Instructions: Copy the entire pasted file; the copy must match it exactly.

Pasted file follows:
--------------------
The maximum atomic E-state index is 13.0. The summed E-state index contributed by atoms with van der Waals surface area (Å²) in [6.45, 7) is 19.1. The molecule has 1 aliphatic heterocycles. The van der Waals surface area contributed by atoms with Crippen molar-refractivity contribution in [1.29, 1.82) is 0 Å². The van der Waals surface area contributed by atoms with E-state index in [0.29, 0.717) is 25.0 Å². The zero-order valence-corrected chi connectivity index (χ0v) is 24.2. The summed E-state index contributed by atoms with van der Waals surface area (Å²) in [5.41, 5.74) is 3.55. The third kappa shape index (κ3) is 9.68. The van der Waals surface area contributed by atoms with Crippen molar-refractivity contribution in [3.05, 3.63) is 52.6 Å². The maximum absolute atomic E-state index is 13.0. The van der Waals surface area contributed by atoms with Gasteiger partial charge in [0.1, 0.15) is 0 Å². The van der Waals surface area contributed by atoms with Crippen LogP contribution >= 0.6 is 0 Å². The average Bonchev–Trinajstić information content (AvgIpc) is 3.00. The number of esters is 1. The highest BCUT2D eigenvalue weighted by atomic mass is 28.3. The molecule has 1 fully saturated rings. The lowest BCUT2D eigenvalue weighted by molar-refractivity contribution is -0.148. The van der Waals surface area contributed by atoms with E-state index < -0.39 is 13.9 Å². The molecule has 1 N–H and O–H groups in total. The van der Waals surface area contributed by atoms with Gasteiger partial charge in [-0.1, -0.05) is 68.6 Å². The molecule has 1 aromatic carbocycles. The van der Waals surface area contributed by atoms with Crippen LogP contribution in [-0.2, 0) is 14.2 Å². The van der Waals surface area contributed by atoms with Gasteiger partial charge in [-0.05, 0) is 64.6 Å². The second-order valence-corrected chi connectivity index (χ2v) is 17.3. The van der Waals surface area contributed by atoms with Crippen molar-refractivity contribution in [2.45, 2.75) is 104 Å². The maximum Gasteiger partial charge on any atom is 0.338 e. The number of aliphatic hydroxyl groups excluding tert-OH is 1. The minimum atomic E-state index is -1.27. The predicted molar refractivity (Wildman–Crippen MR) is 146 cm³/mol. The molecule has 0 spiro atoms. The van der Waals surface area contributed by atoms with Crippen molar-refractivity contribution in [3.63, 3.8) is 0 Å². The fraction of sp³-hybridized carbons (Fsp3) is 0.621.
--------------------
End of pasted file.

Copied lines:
The maximum atomic E-state index is 13.0. The summed E-state index contributed by atoms with van der Waals surface area (Å²) in [6.45, 7) is 19.1. The molecule has 1 aliphatic heterocycles. The van der Waals surface area contributed by atoms with Crippen molar-refractivity contribution in [1.29, 1.82) is 0 Å². The van der Waals surface area contributed by atoms with E-state index in [0.29, 0.717) is 25.0 Å². The zero-order valence-corrected chi connectivity index (χ0v) is 24.2. The summed E-state index contributed by atoms with van der Waals surface area (Å²) in [5.41, 5.74) is 3.55. The third kappa shape index (κ3) is 9.68. The van der Waals surface area contributed by atoms with Crippen molar-refractivity contribution in [3.05, 3.63) is 52.6 Å². The maximum absolute atomic E-state index is 13.0. The van der Waals surface area contributed by atoms with Gasteiger partial charge in [0.1, 0.15) is 0 Å². The van der Waals surface area contributed by atoms with Crippen LogP contribution >= 0.6 is 0 Å². The average Bonchev–Trinajstić information content (AvgIpc) is 3.00. The number of esters is 1. The highest BCUT2D eigenvalue weighted by atomic mass is 28.3. The molecule has 1 fully saturated rings. The lowest BCUT2D eigenvalue weighted by molar-refractivity contribution is -0.148. The van der Waals surface area contributed by atoms with E-state index < -0.39 is 13.9 Å². The molecule has 1 N–H and O–H groups in total. The van der Waals surface area contributed by atoms with Gasteiger partial charge in [-0.1, -0.05) is 68.6 Å². The molecule has 1 aromatic carbocycles. The van der Waals surface area contributed by atoms with Crippen LogP contribution in [-0.2, 0) is 14.2 Å². The van der Waals surface area contributed by atoms with Gasteiger partial charge in [-0.05, 0) is 64.6 Å². The second-order valence-corrected chi connectivity index (χ2v) is 17.3. The van der Waals surface area contributed by atoms with Crippen molar-refractivity contribution in [2.45, 2.75) is 104 Å². The maximum Gasteiger partial charge on any atom is 0.338 e. The number of aliphatic hydroxyl groups excluding tert-OH is 1. The minimum atomic E-state index is -1.27. The predicted molar refractivity (Wildman–Crippen MR) is 146 cm³/mol. The molecule has 0 spiro atoms. The van der Waals surface area contributed by atoms with Crippen molar-refractivity contribution in [3.63, 3.8) is 0 Å². The fraction of sp³-hybridized carbons (Fsp3) is 0.621.